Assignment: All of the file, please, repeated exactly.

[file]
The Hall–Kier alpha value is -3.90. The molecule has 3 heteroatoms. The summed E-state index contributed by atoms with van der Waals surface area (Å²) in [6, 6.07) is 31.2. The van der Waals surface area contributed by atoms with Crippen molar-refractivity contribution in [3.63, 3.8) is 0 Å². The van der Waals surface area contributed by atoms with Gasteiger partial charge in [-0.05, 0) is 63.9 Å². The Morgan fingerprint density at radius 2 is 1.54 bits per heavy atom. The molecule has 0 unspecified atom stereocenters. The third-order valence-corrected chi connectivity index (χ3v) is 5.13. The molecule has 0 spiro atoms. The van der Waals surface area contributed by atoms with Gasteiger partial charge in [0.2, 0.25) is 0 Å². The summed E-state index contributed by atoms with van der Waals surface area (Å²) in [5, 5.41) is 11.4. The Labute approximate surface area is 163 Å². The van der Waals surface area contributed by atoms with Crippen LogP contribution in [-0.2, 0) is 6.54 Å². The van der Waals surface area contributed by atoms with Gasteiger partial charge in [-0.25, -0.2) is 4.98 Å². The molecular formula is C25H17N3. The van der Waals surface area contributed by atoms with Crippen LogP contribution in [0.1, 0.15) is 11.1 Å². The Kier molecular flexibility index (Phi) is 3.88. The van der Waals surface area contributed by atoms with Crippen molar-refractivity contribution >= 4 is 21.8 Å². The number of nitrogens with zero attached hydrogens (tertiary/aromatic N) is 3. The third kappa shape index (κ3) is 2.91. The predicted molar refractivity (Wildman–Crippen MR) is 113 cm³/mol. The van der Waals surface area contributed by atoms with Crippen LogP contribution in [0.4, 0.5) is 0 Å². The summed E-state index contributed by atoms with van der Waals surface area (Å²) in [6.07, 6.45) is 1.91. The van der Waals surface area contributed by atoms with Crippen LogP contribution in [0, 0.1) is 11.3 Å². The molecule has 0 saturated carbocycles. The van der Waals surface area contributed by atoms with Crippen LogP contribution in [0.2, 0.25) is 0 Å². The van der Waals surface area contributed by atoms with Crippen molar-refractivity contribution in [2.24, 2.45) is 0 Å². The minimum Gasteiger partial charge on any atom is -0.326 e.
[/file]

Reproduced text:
The Hall–Kier alpha value is -3.90. The molecule has 3 heteroatoms. The summed E-state index contributed by atoms with van der Waals surface area (Å²) in [6, 6.07) is 31.2. The van der Waals surface area contributed by atoms with Crippen molar-refractivity contribution in [3.63, 3.8) is 0 Å². The van der Waals surface area contributed by atoms with Gasteiger partial charge in [-0.05, 0) is 63.9 Å². The Morgan fingerprint density at radius 2 is 1.54 bits per heavy atom. The molecule has 0 unspecified atom stereocenters. The third-order valence-corrected chi connectivity index (χ3v) is 5.13. The molecule has 0 spiro atoms. The van der Waals surface area contributed by atoms with Gasteiger partial charge in [0.2, 0.25) is 0 Å². The summed E-state index contributed by atoms with van der Waals surface area (Å²) in [5, 5.41) is 11.4. The Labute approximate surface area is 163 Å². The van der Waals surface area contributed by atoms with Crippen LogP contribution in [-0.2, 0) is 6.54 Å². The van der Waals surface area contributed by atoms with Gasteiger partial charge in [-0.25, -0.2) is 4.98 Å². The molecular formula is C25H17N3. The van der Waals surface area contributed by atoms with Crippen LogP contribution in [0.1, 0.15) is 11.1 Å². The Kier molecular flexibility index (Phi) is 3.88. The van der Waals surface area contributed by atoms with Crippen molar-refractivity contribution >= 4 is 21.8 Å². The number of nitrogens with zero attached hydrogens (tertiary/aromatic N) is 3. The third kappa shape index (κ3) is 2.91. The predicted molar refractivity (Wildman–Crippen MR) is 113 cm³/mol. The van der Waals surface area contributed by atoms with Crippen LogP contribution in [0.4, 0.5) is 0 Å². The summed E-state index contributed by atoms with van der Waals surface area (Å²) in [6.07, 6.45) is 1.91. The van der Waals surface area contributed by atoms with Crippen LogP contribution in [0, 0.1) is 11.3 Å². The molecule has 0 saturated carbocycles. The van der Waals surface area contributed by atoms with Crippen LogP contribution in [0.2, 0.25) is 0 Å². The van der Waals surface area contributed by atoms with Crippen molar-refractivity contribution in [2.24, 2.45) is 0 Å². The minimum Gasteiger partial charge on any atom is -0.326 e.